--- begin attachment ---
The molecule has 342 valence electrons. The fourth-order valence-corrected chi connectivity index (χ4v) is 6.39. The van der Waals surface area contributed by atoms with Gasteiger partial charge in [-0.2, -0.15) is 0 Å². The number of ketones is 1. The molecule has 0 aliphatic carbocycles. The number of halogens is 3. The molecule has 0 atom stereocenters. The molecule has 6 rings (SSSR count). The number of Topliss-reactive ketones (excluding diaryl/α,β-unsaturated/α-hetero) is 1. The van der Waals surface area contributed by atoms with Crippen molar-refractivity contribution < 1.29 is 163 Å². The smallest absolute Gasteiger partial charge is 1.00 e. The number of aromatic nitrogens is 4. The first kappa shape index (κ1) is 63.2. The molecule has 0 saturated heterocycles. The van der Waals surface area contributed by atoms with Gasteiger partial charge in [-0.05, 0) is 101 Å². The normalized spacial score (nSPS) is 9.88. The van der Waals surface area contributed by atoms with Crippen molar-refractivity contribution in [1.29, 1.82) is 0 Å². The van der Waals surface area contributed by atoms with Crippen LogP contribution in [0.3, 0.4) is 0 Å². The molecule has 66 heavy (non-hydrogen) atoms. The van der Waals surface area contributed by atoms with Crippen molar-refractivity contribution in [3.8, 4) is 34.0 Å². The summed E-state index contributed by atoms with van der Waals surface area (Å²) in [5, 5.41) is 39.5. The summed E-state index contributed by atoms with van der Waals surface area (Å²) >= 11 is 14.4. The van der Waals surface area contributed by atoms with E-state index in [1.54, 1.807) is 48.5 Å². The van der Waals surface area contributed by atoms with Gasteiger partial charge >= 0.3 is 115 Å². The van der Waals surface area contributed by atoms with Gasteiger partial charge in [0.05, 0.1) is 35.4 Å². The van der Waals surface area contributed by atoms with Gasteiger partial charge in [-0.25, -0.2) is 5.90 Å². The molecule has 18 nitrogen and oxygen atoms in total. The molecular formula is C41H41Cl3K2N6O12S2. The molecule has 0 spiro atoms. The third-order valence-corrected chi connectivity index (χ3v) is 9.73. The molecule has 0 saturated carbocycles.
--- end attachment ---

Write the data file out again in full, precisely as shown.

The molecule has 342 valence electrons. The fourth-order valence-corrected chi connectivity index (χ4v) is 6.39. The van der Waals surface area contributed by atoms with Gasteiger partial charge in [-0.2, -0.15) is 0 Å². The number of ketones is 1. The molecule has 0 aliphatic carbocycles. The number of halogens is 3. The molecule has 0 atom stereocenters. The molecule has 6 rings (SSSR count). The number of Topliss-reactive ketones (excluding diaryl/α,β-unsaturated/α-hetero) is 1. The van der Waals surface area contributed by atoms with Crippen molar-refractivity contribution < 1.29 is 163 Å². The smallest absolute Gasteiger partial charge is 1.00 e. The number of aromatic nitrogens is 4. The first kappa shape index (κ1) is 63.2. The molecule has 0 saturated heterocycles. The van der Waals surface area contributed by atoms with Gasteiger partial charge in [-0.05, 0) is 101 Å². The normalized spacial score (nSPS) is 9.88. The van der Waals surface area contributed by atoms with Crippen molar-refractivity contribution in [1.29, 1.82) is 0 Å². The van der Waals surface area contributed by atoms with Crippen LogP contribution in [0.3, 0.4) is 0 Å². The molecule has 66 heavy (non-hydrogen) atoms. The van der Waals surface area contributed by atoms with Crippen molar-refractivity contribution in [3.8, 4) is 34.0 Å². The summed E-state index contributed by atoms with van der Waals surface area (Å²) in [5, 5.41) is 39.5. The summed E-state index contributed by atoms with van der Waals surface area (Å²) >= 11 is 14.4. The van der Waals surface area contributed by atoms with E-state index in [1.54, 1.807) is 48.5 Å². The van der Waals surface area contributed by atoms with Gasteiger partial charge >= 0.3 is 115 Å². The van der Waals surface area contributed by atoms with Gasteiger partial charge in [0.05, 0.1) is 35.4 Å². The van der Waals surface area contributed by atoms with Gasteiger partial charge in [-0.25, -0.2) is 5.90 Å². The molecule has 18 nitrogen and oxygen atoms in total. The molecular formula is C41H41Cl3K2N6O12S2. The molecule has 0 spiro atoms. The third-order valence-corrected chi connectivity index (χ3v) is 9.73. The molecule has 0 saturated carbocycles.